IF IT BREAKS, YOU (THE TENANT) FIX IT: Maintenance and Repair Obligations under Commercial Leases

By:  LaVonne Torrence Berner


January 23, 2019

A heating and air conditioning (HVAC) system breakdown or other equipment malfunction can mean days of downtime and lost revenue, especially for retailers and restaurants. The breakdown can be even more devastating for business if the tenant is responsible for the repair and has not set aside reserves. Because commercial leases often place all maintenance and repair obligations on the tenant, commercial tenants find themselves in this exact situation far more often than one may think.


Landlord commercial lease forms commonly hold the tenant responsible for repairs and replacements that can cost tens of thousands of dollars. The tenant can be responsible even if a breakdown occur simply because the equipment is old and at the end of its life. For instance, a Landlord’s lease form may hold the tenant contractually obligated to replace an HVAC unit that dies in the first year of the lease term.

Other possible budget busting repairs and replacements include sprinkler/fire system upgrades and repairs and water heater and cracked pipe replacements. When these systems malfunction, tenants may also face the expense of damage to furniture, equipment, work product, and inventory, making the breakdown even more catastrophic.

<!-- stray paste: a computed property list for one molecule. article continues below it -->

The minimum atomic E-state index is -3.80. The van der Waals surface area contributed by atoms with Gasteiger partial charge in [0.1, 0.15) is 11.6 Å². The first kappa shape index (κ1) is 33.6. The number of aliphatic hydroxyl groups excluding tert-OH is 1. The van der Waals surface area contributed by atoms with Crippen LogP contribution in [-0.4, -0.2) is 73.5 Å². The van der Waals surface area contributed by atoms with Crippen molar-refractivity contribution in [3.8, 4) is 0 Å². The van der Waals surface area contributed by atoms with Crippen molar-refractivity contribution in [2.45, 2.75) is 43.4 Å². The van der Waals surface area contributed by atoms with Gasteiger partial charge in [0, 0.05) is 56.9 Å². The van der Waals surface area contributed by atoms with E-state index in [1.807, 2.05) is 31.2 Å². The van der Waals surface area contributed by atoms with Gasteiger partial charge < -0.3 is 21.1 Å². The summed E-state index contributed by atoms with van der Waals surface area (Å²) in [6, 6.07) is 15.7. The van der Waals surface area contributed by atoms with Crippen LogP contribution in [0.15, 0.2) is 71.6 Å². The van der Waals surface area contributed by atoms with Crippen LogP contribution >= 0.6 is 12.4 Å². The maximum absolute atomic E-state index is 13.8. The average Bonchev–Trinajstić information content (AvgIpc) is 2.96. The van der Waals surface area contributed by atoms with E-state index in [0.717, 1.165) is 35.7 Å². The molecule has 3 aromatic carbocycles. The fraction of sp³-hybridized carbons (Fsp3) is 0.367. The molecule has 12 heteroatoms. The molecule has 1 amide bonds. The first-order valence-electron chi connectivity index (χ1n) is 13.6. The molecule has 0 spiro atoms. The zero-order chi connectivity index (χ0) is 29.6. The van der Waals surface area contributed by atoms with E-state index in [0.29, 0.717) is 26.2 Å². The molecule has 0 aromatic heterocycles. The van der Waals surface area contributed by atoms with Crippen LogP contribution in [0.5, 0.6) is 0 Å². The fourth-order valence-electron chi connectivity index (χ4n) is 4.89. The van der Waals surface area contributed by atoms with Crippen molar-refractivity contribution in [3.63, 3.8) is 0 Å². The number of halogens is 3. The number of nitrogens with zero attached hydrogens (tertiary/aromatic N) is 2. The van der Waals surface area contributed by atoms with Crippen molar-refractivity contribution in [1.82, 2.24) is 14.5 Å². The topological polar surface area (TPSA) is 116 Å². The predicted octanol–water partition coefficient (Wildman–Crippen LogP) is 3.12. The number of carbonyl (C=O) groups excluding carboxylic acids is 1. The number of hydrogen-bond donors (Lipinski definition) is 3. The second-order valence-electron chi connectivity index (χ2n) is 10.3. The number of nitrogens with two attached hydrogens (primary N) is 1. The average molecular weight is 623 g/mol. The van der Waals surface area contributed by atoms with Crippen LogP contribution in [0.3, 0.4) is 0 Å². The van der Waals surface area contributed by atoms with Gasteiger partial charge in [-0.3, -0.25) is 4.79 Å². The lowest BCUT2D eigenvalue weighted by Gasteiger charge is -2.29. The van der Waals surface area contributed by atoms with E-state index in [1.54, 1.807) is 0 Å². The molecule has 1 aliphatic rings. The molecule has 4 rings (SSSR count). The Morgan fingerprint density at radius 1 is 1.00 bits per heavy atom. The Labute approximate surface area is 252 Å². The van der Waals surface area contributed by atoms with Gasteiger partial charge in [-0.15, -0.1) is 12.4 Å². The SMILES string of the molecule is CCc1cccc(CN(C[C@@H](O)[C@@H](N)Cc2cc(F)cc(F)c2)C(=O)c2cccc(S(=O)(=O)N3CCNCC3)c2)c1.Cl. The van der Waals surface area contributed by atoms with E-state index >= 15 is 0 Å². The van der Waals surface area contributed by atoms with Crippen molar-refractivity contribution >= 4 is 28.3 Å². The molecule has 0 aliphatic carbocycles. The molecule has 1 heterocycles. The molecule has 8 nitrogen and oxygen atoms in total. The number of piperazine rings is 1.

So, what are some of the ways a tenant can mitigate maintenance and repair costs?  BEFORE signing the lease,

  • Have all major systems and equipment inspected by qualified contractors to determine condition and remaining use life.
  • Consider negotiating to shift all of or a portion of repair/replacement costs of old and worn systems and equipment to the landlord.
  • Request maintenance and repair records for major systems such as the HVAC.
  • Negotiate to have any remaining equipment warranties transferred to the tenant or available for the tenant’s use.
  • Budget for periodic maintenance and maintain reserves to cover inevitable repairs.
    Carry property and business interruption insurance to cover lost revenue, furniture, fixtures, and equipment if damage occurs due to a system/equipment malfunction.
  • Have a full understanding of lease obligations, BEFORE the lease is signed. Once the lease is signed, it is a binding contract, and the terms of the lease are binding.
  • Have all landlord obligations documented IN THE LEASE. 


This information is to provide general information about the law, not to provide legal advice. THIS INFORMATION MAY NOT BE UP TO DATE. By using this site you understand that there is no attorney client relationship between you and the publisher or any attorney contributor. The information on this site should not be used as a substitute for competent legal advice from a licensed professional attorney in your state. 

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